Citizens express concerns, thanks to council

Published 3:00 am Wednesday, July 25, 2018

Troy citizens came before the council Tuesday night to express concerns and thanks.

Margie Florence Barrow addressed the councilmembers about the fatal shooting of a man she said she raised as her own, Bobby Tremain Barrow.

“I saw the last breath leave him,” Barrow said. “This happened at a well-known crackhouse and bootlegger house … We feel like the case should be investigated to the highest extent possible up to the FBI and (SBI).”

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A grand jury chose in June not to pursue criminal charges against the man who shot Barrow.

District Attorney Tom Anderson said that Barrow had an airsoft gun that looked identical to its real counterpart and that the shooter warned Barrow multiple times not to point the gun in his direction.

Barrow said her concerns were ignored by the police department and the district attorney’s office.

Another man, Jessie Walker, brought forward concerns about a situation on Montgomery Street, where people are allegedly urinating and defecating outside of a vacant home next door to his residence.

“I really don’t know where else to go,” Walker said. “The police department and public health department told me there was nothing they could do about it. We can’t sit on the front porch without the smell. There’s also loud music, cussing and fighting; this is out of hand. This is a problem we’ve got to solve.”

Walker said people have even trespassed on his property to relieve themselves. Council president Marcus Paramore told Walker the council would look into getting the correct personnel to resolve the issue.

Jame McClain of Safe Inc. came to thank the council for its assistance in their hosting of the inaugural Juneteenth celebration downtown and requesting for the event to be placed on the yearly calendar for the city.

“I’ve never felt so humbled and fortunate to be part of a community,” McClain said.

In other business, the council rejected bids for fire retardant uniforms for the utility department and for equipment at the Walnut Creek wastewater treatment plant due to the bids not being submitted correctly for either project. Utilities Manager Brian Chandler said the engineering firm would absorb the cost to rebid the process due to a miscommunication on their end.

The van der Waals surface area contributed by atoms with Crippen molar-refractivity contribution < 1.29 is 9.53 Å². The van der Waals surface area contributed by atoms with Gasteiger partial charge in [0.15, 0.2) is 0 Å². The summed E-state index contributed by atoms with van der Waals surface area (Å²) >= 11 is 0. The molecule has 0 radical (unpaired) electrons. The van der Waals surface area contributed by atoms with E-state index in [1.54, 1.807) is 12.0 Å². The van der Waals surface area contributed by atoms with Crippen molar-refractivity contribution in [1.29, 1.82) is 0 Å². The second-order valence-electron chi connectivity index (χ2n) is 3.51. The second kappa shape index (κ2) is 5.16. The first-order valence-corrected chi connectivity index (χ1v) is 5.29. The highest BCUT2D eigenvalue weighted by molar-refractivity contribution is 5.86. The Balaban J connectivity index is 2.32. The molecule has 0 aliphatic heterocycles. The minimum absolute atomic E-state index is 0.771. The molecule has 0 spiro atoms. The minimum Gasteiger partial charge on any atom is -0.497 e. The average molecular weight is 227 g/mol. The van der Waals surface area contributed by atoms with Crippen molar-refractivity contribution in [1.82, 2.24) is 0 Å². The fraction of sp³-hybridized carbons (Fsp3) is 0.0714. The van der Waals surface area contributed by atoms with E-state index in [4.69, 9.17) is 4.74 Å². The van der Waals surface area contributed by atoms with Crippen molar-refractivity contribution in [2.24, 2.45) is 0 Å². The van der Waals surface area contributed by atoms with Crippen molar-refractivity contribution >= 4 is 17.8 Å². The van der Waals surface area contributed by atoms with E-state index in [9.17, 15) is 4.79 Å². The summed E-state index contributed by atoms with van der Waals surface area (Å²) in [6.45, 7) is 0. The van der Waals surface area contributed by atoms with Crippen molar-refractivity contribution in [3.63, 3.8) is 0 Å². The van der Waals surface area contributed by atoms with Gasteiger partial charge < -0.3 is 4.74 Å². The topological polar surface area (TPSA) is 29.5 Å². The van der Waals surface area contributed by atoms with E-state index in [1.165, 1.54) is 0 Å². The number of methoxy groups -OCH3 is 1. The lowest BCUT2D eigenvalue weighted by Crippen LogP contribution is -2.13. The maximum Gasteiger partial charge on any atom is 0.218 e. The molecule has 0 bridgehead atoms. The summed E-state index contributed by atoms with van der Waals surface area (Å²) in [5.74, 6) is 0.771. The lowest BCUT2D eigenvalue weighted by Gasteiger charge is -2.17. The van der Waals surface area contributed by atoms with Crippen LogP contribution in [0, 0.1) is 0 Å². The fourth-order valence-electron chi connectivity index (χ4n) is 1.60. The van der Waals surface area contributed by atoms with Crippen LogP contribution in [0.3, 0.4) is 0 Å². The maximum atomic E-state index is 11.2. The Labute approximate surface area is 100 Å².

The council will consider a new drug testing policy at their next meeting that would allow for oral testing after accidents involving employees. Currently, employees who are involved in an accident must go for urine testing according to Jacob Fannin, occupational health and safety director. This new policy, he said, would save the city time and money.

In other business, the council:

  • Approved a bid award to G&W electric for a “padmount switch” that will be used to upgrade capacity at Troy University for $122,000, with funding coming from remaining bond funds the utility department has already received.
  • Approved a bid of $10,894 to SkyFire for a UAV (unmanned aerial vehicle) training program fro the utility and police departments.
  • Approved a new agreement recognizing new equipment installed at the intersection of Three Notch Street and Montgomery/Madison Street with the Alabama Department of Transportation (ALDOT). No cost is associated with the agreement.
  • Approved an additional $31,000 to be spent on three automated garbage trucks in the environmental services department due to an item that was omitted when the council previously approved the purchase of the trucks for $675,000.
  • Approved the continuing of an engineering services agreement with Goodwyn, Mills and Cawood at no cost.
  • Approved the transfer of an off-premises beer and wine license at Z-Tec.